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Let's make a fingerboard

Discussion in 'Tele Home Depot' started by guitarbuilder, Jan 28, 2021.

  1. guitarbuilder

    guitarbuilder Telefied Ad Free Member

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    I needed a different fretboard for a neck I want to make. It is different than the ones I made this past summer on the Xcarve. This is one approach to making it.

    First off I am making it out of walnut. I like quartersawn fretboards. In this case I am using a walnut turning square I got off of Amazon and I'll resaw a blank out of it. Usually these turning squares are cut so you can get close to vertical grain out of them. Ordering off the net sight unseen is a bit trickier, but this one worked out. The turning square is a bit over 3 x 3 x 24.

    It came jointed and surfaced to these dimensions for 37 dollars shipped. That will yield 6-7 fretboards or a neck and a couple fretboards.


    turning square.jpg
     
  2. guitarbuilder

    guitarbuilder Telefied Ad Free Member

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    The square was already surfaced, but there is a curl in the middle and it had a slight chip there, so I opted to run it over my jointer noting the grain direction. You want the jointer knives to cut into the grain going downhill, not the other way to minimize chip out.


    joint surface.jpg
     
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  3. guitarbuilder

    guitarbuilder Telefied Ad Free Member

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    Next it's on to the bandsaw. I set up the fence a hair less than 3/8" and ripped it slowly. I used a push stick at the end because it is pretty heavy and would fall off the bandsaw's table.


    resaw blank.jpg
     
  4. guitarbuilder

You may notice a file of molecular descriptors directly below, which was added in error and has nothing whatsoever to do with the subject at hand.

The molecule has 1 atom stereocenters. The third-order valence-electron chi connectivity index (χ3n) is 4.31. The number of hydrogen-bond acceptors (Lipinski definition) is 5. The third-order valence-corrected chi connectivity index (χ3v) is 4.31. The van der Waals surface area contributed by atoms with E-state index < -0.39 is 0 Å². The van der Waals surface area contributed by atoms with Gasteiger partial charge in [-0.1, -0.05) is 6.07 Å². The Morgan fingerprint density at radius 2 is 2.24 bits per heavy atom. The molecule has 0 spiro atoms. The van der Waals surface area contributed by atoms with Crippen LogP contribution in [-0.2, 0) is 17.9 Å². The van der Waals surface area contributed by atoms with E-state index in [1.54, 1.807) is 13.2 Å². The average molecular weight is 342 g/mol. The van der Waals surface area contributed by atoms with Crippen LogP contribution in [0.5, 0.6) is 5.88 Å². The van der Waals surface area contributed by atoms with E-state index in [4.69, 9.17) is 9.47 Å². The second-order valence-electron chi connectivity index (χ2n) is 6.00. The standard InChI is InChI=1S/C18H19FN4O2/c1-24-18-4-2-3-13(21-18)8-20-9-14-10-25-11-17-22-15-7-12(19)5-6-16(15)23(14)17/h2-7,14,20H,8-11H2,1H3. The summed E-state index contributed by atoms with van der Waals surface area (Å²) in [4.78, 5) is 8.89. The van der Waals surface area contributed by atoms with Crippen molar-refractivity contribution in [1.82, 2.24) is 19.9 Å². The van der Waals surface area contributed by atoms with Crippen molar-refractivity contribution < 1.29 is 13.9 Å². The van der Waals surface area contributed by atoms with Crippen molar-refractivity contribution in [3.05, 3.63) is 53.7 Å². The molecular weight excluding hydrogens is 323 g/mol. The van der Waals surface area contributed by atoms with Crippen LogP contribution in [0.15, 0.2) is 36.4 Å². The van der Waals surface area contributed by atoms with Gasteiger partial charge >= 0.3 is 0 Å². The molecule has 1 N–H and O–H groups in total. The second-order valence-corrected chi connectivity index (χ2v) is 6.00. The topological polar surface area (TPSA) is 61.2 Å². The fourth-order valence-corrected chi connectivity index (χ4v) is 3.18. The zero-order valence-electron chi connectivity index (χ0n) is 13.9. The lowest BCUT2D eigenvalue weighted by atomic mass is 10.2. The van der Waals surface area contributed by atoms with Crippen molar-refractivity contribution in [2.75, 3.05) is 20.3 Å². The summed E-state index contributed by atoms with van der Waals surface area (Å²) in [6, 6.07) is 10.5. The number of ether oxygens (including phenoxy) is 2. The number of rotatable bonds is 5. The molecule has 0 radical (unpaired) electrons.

guitarbuilder Telefied Ad Free Member

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    Here's the blank. The wood didn't start to close up around the blade, which can be an issue with wood this thick if it isn't dried properly. Here's a shot with the flash on.



    blank flash.jpg
     
  5. guitarbuilder

    guitarbuilder Telefied Ad Free Member

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    The end grain is pretty close to being on the quarter. I'll let this sit overnite to see if it wants to move around.


    quartered.jpg
     
  6. Engraver-60

    Engraver-60 Friend of Leo's

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    Marty: The other day I was thinking of a fretboard for the AcousteleBaum, and remembered the sample of flooring I got from Buy Floors Direct warehouse here in Nashville. Brazilian Cherry about 32" long - so I trimmed off the T&G's and slabbed it - should be able to make 2 nice hard fretboards from it. Of course, one side is already pre-finished, but that should sand off OK.
     
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  7. Colt W. Knight

    Colt W. Knight Doctor of Teleocity Ad Free Member

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    Fun stuff.

    I recently bought a router bit to cut the radius into fingerboards. I am going to try it out on this new guitar I am building to see if it was a waste of money or a tremendous time saver.
     
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  8. Engraver-60

    Engraver-60 Friend of Leo's

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    What does that bit look like, Colt?
     
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  9. guitarbuilder

    guitarbuilder Telefied Ad Free Member

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    AKA Jatoba from what I read. That stuff sounds pretty dense.
     
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  10. guitarbuilder

    guitarbuilder Telefied Ad Free Member

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    One of those half vertical types I'd venture.


    Specialty :: Guitar Fretboard Radiusing Router Bit - 8-1/2" Radius - Yonico 13002 (precisionbits.com)

    It would seem you need to have a good square fence or a beam to stick the fingerboard to with double sided tape.
     
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  11. Engraver-60

    Engraver-60 Friend of Leo's

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  12. crazydave911

    crazydave911 Doctor of Teleocity